There are several highly recommended of ways of caring for your teeth when you have braces fitted. The first and foremost recommendation is to continue brushing your teeth twice daily. Regular brushing promotes good oral hygiene and brushing is essential for preventing other dental problems such as bad breath, discoloured teeth, decay or gum disease. Brushing teeth, with or without braces, is the most effective way of combatting any problems with oral health.
Another effective measure is using interdental brushes as well as your regular toothbrush. Interdental brushes are smaller, finer brushes which can help loosen and remove trapped food particles that ordinary toothbrushes might not. These brushes get under the wires of braces and will also get to the harder places in your teeth to ensure you maintain a good standard of oral hygiene. You can purchase interdental brushes from any reputable supermarket or health care shop. They are easy to use and are a cost-effective way of maintaining your oral health.
You can also use dental floss and mouthwash to improve your dental hygiene routine. Like interdental brushes, both floss and mouthwash add to your oral hygiene routine and will help keep your teeth and braces as well maintained as possible. Interdental brushes, floss and mouthwash can also all help reduce the chances of mouth ulcers developing. Make sure you use a mouthwash that contains fluoride, as this helps reduce your risk of tooth decay.
On the topic of fluoride, it can also be beneficial to use a toothpaste with higher levels of fluoride, which helps to remove build-up of plaque on the teeth. When you are wearing braces this build-up of plaque can be harder to counter, so it’s important to take extra steps to keep your smile healthy. One last thing to remember to do is to give your teeth one last glance to ensure you haven’t missed anything around the braces. It takes just a few seconds to make sure your smile is just the way you want it to be.
It is important to monitor your diet while you are wearing braces. Sugary foods and drinks are infamous for being bad for your smile, which is especially true when wearing braces where the sugar particles can get trapped against your teeth. No matter whether you’re wearing braces, it’s important to consume a balanced diet. However, take some time to make sure that the food that you’re eating is soft or in small pieces. Hard or sticky foods can cause damage to your braces, meaning your treatment will take longer.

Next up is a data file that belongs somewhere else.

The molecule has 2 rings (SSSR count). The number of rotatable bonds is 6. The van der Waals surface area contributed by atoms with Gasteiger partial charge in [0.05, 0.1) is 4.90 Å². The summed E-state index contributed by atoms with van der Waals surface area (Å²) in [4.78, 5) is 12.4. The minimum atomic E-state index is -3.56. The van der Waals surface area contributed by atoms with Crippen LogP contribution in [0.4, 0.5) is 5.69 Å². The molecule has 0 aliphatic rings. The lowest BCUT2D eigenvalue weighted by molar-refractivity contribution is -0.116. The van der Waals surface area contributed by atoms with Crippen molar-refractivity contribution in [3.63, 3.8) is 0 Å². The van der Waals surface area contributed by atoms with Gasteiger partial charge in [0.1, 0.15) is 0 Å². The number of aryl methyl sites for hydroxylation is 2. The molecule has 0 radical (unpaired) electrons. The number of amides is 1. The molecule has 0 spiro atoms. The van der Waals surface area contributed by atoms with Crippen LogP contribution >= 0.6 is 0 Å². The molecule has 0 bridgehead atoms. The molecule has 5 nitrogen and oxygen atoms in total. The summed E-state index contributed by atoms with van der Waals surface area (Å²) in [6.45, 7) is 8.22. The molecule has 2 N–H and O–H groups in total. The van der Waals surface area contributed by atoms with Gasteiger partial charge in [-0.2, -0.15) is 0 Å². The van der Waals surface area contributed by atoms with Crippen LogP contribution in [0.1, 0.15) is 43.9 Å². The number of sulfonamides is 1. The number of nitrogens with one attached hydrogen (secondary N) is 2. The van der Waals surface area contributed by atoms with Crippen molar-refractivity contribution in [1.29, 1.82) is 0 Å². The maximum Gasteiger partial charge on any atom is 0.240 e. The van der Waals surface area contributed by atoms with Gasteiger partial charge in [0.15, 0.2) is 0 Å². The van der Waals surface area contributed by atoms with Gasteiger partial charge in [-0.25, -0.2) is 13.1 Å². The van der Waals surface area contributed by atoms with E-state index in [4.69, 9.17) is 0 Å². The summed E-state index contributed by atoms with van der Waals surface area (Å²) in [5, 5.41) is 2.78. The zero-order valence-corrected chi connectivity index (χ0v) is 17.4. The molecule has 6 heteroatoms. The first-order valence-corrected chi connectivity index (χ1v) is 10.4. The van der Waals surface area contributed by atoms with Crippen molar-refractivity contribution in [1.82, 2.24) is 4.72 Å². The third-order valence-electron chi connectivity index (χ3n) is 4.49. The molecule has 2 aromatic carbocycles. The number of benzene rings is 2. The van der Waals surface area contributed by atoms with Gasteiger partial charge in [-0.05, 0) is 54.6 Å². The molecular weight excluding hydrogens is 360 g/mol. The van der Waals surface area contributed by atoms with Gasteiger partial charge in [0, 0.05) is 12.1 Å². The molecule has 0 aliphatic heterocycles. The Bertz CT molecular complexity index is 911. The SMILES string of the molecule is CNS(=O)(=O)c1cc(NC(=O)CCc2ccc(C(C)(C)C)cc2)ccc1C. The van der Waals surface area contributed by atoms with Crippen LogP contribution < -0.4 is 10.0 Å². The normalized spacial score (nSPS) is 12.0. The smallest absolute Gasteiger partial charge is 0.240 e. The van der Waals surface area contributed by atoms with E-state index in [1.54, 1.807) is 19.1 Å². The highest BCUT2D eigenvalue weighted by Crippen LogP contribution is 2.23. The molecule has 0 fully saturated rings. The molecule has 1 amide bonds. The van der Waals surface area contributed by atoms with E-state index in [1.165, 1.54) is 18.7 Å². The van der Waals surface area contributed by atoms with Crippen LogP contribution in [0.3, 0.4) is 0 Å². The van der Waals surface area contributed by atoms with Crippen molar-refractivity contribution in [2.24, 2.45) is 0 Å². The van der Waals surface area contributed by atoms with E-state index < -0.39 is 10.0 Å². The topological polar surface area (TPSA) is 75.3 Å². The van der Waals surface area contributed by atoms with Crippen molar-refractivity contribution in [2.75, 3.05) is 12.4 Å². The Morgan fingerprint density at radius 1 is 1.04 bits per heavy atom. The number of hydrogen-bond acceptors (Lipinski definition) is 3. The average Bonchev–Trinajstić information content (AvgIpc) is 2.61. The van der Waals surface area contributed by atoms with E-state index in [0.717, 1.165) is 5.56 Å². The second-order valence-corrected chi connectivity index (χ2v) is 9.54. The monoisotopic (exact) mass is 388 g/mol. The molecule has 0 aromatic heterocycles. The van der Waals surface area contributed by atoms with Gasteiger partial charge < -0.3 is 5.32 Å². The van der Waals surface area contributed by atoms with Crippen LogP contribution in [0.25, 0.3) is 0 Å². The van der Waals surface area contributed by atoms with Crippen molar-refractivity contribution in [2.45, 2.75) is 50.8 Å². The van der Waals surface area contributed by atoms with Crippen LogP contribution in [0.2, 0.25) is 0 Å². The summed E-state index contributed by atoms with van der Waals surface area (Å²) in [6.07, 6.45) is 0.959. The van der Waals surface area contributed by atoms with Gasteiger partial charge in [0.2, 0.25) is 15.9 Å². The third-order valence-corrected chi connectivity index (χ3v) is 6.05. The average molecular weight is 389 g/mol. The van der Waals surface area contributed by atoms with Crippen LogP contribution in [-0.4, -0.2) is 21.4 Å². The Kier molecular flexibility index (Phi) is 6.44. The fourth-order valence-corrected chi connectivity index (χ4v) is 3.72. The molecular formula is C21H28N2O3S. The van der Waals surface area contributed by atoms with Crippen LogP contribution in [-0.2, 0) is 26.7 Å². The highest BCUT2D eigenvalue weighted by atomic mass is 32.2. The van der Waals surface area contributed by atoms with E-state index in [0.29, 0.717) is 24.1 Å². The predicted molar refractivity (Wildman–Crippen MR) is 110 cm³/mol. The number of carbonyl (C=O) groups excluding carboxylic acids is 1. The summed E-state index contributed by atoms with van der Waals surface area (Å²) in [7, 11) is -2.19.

If your favourite food is crunchy or hard food such as raw vegetables or fruits, it might be best to enjoy them in a different way such as grating raw carrot or cutting apples into thin slices. In summary: a balanced diet consisting of small and soft foods and avoiding sugar, will help keep your braces and teeth healthy during your treatment.
Braces can help with a number of dental problems. However, like with any other dental treatment, there are a number of things to bear in mind before you begin straightening your teeth with braces. You might experience some discomfort after braces have been tightened. The wires on braces need tightening every 4-6 weeks to gradually move teeth into position which can cause some discomfort, soreness and tenderness in the gums after being adjusted. Anti-inflammatory pain killers such as Ibuprofen can help to ease the pain.
During this time, it’s important to keep up good proactive care with brushing, use of interdental brushes and rinsing with mouthwash which will help prevent the build-up of bacteria. Sometimes, the brackets or wires might become loose which may irritate your gums, cheeks or lips. In these cases, it’s important to contact your orthodontist for an appointment, so they can retighten the brackets or wires.
One of your main considerations when deciding whether or not to have a brace fitted is whether you will need to have any teeth extracted. A decision to remove a tooth is not taken lightly, and if made, it will either be to create room in the gum to allow for tooth realignment to achieve your perfect smile or to ease overcrowding for healthy future growth. Your orthodontist will let you know if this is required.
There are two types of extraction, a simple extraction under local anaesthetic for exposed teeth and a surgical extraction for teeth that are below the gum line. Any pain resulting from an extraction can be managed by using anti-inflammatory pain killers for a few days. Ice packs will also help to reduce swelling as will any cold food such as ice cream. Soft foods are advised following a tooth extraction such as scrambled eggs, mashed potato, yoghurt, soups and broths.
Mouth ulcers can occasionally develop, and these are essentially are a sore on the inside of the mouth which may cause pain and discomfort. They occur usually because there has been some kind of trauma such as accidently biting the tongue, cheek or lip. Braces can also cause mouth ulcers because they rub against the inside of the mouth. The other factors likely to cause mouth ulcers are stress, poor nutrition or ill health and micronutrients deficiencies in vitamin B12, folic acid and iron.
Use of interdental brushes and wax strips will reduce the risk of mouth ulcers developing. Mouth ulcers can be painful and uncomfortable so using a good mouthwash will help prevent them occurring when used. Wax strips also provide a protective barrier between your brace and teeth. Make sure you keep up with your dental hygiene routine, as trapped food can also cause mouth ulcers.
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